16 Pennsylvania Nursing Homes Among Worst in Nation
Posted On behalf of Schmidt Kramer on Jun 04, 2019 in Nursing Home Negligence & Abuse
For years, the federal government has kept hidden the names of hundreds of nursing homes nationwide still being cited by inspectors for consistent substandard care. This all changed on Monday when Pennsylvania’s U.S. Senators Bob Casey Jr. and Pat Toomey publicly released a national list of these facilities as part of an ongoing investigation into the federal oversight of nursing homes.
Nearly 400 facilities that had a persistent record of poor health, safety, or sanitary issues, are now included in a public list as candidates for a program designed to improve the nation’s most troubled nursing homes. The list includes 16 of Pennsylvania’s nursing homes, most notably Spring Creek Rehabilitation in Harrisburg and Nursing Center in Swatara Township, The Gardens at Blue Ridge in Harrisburg, and the Shippensburg Health Center in Shippensburg.
Homes currently in the federal program are known as special focus facilities and are chosen based on a history of ongoing poor care. These homes face more oversight, such as extra inspections and face being closed down if they continue to underperform. Out of 15,000 nursing homes, only 88 are currently considered special focus facilities – less than one percent nationwide.
The Centers for Medicare and Medicaid Services provides an updated, publicized list of special focus facilities each month. However, the agency has also kept an internal and shorter list of homes they consider as candidates that have yet to receive additional oversight. These homes have not been selected for participation in the program due to limited resources at the agency.
Regardless, Sen. Casey and Tomey believe this type of secrecy undermines the federal government's commitment to ensure transparency among families trying to find adequate nursing homes for their loved ones. It also raises questions as to why the names of some facilities are publicly disclosed while others are not.
Families have a right to know if a particular nursing home is a candidate on the list or a participant in the program. This way any family member or potential resident can have access to this information and make an informed decision about nursing home care, stated Casey in a PennLive report. Both senators are now urging the Centers for Medicare and Medicaid Services to continue releasing its regular list of special focus facilities in addition to a newly updated candidate list on a monthly basis.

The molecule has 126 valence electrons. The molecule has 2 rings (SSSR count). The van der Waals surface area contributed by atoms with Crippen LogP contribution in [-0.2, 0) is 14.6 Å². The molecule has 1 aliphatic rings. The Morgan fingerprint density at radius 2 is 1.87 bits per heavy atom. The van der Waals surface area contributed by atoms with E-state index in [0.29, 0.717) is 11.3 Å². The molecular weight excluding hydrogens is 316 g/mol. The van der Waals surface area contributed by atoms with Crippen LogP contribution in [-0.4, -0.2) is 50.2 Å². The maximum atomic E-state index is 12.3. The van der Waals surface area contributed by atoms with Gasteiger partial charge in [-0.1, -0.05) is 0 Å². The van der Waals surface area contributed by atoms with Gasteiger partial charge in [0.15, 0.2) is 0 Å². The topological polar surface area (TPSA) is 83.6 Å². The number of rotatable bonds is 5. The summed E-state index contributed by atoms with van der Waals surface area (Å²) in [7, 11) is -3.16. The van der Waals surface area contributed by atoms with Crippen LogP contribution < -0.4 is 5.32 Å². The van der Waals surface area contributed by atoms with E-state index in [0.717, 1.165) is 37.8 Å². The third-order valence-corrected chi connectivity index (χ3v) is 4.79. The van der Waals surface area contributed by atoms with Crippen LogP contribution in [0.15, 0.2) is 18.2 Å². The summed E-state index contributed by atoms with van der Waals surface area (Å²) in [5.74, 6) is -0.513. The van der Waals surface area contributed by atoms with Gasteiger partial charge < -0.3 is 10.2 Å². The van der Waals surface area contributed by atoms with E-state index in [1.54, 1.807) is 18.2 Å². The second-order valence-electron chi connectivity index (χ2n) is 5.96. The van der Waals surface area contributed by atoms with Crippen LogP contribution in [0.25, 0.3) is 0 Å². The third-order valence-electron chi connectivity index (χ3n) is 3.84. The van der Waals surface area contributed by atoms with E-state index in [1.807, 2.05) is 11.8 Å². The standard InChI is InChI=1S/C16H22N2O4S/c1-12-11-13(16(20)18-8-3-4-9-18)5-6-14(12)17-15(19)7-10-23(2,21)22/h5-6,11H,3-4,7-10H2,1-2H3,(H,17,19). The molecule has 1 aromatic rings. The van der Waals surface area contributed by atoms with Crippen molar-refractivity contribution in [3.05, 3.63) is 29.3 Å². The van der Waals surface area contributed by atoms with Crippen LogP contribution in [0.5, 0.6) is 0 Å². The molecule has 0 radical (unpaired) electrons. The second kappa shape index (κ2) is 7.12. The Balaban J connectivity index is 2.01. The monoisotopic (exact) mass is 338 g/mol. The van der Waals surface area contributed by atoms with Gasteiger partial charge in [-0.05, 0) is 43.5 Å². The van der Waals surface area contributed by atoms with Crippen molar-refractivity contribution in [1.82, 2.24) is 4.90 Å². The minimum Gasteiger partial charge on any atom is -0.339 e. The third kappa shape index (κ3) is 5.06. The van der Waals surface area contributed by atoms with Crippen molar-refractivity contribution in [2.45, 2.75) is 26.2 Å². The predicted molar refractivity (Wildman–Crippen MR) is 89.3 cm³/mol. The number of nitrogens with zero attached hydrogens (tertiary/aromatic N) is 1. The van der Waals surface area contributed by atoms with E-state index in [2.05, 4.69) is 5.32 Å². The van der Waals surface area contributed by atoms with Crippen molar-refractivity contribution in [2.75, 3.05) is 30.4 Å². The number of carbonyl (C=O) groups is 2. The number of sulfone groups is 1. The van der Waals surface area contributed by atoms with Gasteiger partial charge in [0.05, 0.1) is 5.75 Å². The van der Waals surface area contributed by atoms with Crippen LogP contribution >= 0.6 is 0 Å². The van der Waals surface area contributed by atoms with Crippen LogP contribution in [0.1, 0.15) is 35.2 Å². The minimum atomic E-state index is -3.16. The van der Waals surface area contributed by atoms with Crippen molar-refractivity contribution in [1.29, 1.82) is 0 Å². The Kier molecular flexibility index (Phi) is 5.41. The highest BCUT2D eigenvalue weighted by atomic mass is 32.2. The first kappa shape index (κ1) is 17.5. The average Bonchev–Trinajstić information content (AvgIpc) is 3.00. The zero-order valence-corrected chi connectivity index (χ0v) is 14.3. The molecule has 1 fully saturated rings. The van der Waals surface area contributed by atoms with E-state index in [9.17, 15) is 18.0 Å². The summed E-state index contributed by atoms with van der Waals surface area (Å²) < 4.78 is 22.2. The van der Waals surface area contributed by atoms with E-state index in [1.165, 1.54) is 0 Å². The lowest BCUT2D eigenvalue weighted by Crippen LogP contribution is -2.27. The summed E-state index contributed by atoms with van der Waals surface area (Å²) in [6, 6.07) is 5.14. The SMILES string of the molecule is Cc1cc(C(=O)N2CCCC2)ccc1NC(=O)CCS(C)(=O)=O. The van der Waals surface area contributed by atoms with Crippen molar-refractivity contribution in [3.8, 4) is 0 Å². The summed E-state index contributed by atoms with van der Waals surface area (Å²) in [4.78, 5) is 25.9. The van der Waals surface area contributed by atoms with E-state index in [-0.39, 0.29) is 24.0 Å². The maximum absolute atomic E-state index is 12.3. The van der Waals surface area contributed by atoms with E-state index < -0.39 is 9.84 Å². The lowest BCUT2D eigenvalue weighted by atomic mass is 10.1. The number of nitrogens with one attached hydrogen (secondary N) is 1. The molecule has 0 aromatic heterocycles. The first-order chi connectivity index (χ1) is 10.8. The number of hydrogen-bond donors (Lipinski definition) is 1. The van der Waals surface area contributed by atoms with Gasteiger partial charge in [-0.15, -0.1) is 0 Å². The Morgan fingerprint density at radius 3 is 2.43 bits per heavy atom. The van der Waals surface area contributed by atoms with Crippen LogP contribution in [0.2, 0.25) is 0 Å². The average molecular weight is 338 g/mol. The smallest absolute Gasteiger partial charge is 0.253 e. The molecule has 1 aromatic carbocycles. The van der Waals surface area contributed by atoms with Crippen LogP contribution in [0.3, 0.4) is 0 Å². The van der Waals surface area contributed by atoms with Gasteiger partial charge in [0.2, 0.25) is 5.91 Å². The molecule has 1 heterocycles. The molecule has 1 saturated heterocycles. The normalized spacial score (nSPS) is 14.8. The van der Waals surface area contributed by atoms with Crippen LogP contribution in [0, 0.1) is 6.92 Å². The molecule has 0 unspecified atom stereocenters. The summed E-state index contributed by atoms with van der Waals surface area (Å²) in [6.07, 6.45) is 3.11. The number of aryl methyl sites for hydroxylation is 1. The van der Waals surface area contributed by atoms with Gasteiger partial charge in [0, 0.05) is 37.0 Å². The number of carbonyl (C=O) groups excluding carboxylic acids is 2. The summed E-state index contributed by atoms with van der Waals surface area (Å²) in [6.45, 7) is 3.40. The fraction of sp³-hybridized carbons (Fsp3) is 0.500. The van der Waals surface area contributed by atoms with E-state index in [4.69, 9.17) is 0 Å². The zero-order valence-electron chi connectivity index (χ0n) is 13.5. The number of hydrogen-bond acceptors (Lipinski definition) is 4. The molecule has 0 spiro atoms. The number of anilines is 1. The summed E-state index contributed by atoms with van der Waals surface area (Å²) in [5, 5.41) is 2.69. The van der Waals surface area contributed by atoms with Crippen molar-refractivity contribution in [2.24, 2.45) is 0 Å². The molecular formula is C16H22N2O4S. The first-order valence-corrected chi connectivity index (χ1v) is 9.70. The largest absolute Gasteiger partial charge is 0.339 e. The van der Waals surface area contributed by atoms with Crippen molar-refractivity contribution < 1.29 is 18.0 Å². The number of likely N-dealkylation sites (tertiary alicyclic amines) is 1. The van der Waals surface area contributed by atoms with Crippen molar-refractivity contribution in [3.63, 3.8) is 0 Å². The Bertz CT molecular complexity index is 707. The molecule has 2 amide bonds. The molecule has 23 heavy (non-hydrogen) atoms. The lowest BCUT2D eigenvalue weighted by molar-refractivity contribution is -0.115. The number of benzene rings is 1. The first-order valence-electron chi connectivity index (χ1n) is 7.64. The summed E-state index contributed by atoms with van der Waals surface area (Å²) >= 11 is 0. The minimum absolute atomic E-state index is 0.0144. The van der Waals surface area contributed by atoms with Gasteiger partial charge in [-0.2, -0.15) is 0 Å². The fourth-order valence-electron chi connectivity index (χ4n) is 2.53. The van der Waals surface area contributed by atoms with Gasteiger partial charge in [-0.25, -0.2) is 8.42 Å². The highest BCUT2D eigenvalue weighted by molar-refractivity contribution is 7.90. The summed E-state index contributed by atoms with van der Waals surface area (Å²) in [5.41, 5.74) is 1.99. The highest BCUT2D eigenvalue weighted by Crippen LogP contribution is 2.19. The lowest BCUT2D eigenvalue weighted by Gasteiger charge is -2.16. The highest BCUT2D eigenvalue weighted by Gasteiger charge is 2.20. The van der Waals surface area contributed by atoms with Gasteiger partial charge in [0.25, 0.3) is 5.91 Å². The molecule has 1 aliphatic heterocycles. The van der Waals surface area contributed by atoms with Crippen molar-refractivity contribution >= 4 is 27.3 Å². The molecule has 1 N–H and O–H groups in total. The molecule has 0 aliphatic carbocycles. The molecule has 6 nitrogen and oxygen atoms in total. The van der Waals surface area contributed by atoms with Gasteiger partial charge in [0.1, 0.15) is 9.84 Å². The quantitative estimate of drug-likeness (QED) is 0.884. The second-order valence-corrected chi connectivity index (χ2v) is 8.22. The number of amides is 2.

In addition to these concerns, the senators’ findings also report several other inconsistencies with the federal government and nursing home care. This includes the agency’s Nursing Home Compare feature, which fails to properly explain to the general public what a special focus facility status means. There is no extra information regarding how long a facility has been in the program and whether it was formally given that distinction.
Unlike nursing homes already in the program, it is not mandatory for candidate facilities to disclose any information about their operation practices to regulators and face no additional inspections or educational resources to effectively help them improve.
Has Your Loved One Received Substandard Care in a Nursing Home?
There are often warning signs and other indicators of abuse but in many instances, it can be difficult to determine the neglect until it is too late. If you suspect that your loved one has received persistent poor care in a nursing home facility, it is in your best interest to contact a skilled Harrisburg nursing home abuse lawyer at Schmidt Kramer as soon as possible. We are ready to fight for your loved one’s rights and help hold a nursing home accountable for its negligent actions.
Our firm offers free consultations where we can review your case and determine your legal options to pursue compensation on behalf of your loved one. All of our services are offered on contingency, which means there are no upfront costs unless we help you obtain favorable compensation.